Q. Do you believe making a low budget movie makes you more creative?


A. Making low budget “big” movies forces the director to be resourceful, creative, innovative, and a great problems solver. In the big budget production every wish of the director is fulfilled by furring in more money. Money resolves all, but in the world of low budget, because of the lack of funds, the director and his crow must come up with creative solutions to achieve the desired vision within the limited budget.


Q. Not knowing anything about martial arts, how much did you get involved in the fighting sequences of your movies?


A. I am not a martial artist, and before directing “revenge of the Ninja” did not know anything about martial arts, therefore when it comes to choreographing and staging the fight sequences I listen to the experts and learn from them. I was lucky to work with some great masters like: Sho kosugi, Michael Stone, Tadashi Yamashita, Steve Lambert, Richard Norton and others. Once I see the fight sequence staged I take over and direct it for film: break it down to segments, place the cameras for most effective angels and figure out the editing possibilities for the most effective and exciting cinematic effect. My job is to transform the staged fight to the visual language of cinema, to interpret it to the screen in such a way that the audience watching it will get emotionally involved.


Q. It is known that shooting a horror film is generally a lot of fun. What about martial art movies?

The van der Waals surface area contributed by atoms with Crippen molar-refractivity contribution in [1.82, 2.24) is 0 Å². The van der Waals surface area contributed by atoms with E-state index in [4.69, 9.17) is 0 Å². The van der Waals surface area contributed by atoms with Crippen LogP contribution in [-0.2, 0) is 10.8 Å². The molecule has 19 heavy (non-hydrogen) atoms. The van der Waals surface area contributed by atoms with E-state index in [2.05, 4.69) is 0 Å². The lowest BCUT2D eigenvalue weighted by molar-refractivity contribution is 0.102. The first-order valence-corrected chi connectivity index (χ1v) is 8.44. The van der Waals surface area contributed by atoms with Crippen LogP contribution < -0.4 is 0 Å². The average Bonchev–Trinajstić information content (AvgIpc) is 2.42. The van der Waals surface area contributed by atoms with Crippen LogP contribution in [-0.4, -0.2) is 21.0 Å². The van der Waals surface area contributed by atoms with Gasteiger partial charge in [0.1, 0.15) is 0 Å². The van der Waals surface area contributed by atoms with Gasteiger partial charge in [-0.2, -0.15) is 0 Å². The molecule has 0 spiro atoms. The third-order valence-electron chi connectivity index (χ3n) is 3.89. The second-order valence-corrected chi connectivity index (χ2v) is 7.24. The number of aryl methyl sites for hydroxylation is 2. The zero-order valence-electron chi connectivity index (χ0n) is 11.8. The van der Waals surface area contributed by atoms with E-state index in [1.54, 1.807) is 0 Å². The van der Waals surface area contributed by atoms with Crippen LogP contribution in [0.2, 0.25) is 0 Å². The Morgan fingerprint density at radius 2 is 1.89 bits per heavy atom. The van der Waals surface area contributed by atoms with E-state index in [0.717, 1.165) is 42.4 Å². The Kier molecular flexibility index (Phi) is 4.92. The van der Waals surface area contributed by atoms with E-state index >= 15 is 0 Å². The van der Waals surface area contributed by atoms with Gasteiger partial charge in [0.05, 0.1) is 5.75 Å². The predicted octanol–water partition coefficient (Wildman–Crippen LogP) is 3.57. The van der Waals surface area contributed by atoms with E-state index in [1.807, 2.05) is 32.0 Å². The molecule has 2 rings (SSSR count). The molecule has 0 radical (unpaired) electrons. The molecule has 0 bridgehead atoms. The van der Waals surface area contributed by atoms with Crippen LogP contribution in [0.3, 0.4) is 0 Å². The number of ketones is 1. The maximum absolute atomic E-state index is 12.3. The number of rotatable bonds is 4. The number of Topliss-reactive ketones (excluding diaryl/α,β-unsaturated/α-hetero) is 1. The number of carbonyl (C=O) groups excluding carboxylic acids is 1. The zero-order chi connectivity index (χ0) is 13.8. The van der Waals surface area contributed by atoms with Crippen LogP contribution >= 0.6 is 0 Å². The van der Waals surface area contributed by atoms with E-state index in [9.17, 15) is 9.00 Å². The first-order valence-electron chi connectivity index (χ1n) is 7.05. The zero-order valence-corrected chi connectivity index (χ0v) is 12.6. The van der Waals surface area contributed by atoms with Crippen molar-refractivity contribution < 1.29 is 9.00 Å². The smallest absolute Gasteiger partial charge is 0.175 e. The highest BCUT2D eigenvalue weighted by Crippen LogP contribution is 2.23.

A. Shooting any kind of film is a lot of fun; it is hard work, sometimes tens and frustrating but in general terms for a movies lover and a story teller it is rewording and great fun.


Q. Is there one particular sequence in one of your films that made you think after shooting it "wow, I'm one hell of a director"?


A. In some of the movies I have directed there are few scenes and sequences that are very impressive very well directed, but the truth is that you don’t realize who good they are until they are fully edited with sound effects and music added. Only then you can judge the creation and think “wow, I am a director that knows how to create excitement and manipulate audients emotions with cinematic means”. The ending scene of “Electric Boogaloo”, the final fight in “Revenge of the Ninja”, Michael Dudikoff arriving in the Cajon village at night in “Avenging Force” the fight sequence in the bayous in heavy rain in the same movie, or the ending of “Rivrbend” just to name few.


Q. You said that "in the beginning you saw yourself as "a director who would make social dramas, serious type movies" now that you've earned a great deal of experience in B-movies and if you had the opportunity to start all over again, from scratch, would you choose to reshoot the movies you've done or would you try to shoot the dramas, serious type movies?


A. I still don’t know what dictates the path that a movie maker carrier will take once it is lunched. I was destined to tell stories through cinematic means all kind of stories. I have directed more than 20 movies of all types and genres: martial arts, action, musical, drama, comedy, war, sci fe and social drama as well. The only thing I did not have a chance to do is to direct a major big budget studio movie it was probably not in the cards.


Q. If you want to say something personal to your fans, please go for it.


A. From feedback I am getting through the years vie mail, articles, interviews, comments, film festivals and conversations with fans young and old, I have learned that some of the movies I have directed had touched, excited, brought joy, and influenced various viewers all around the globe. All I want to say to all the fans and followers is that I am proud and happy to know that my creations had served their purpose namely entertain the crowds in memorable way
Michael Dudikoff and Sam Firstenberg in American Ninja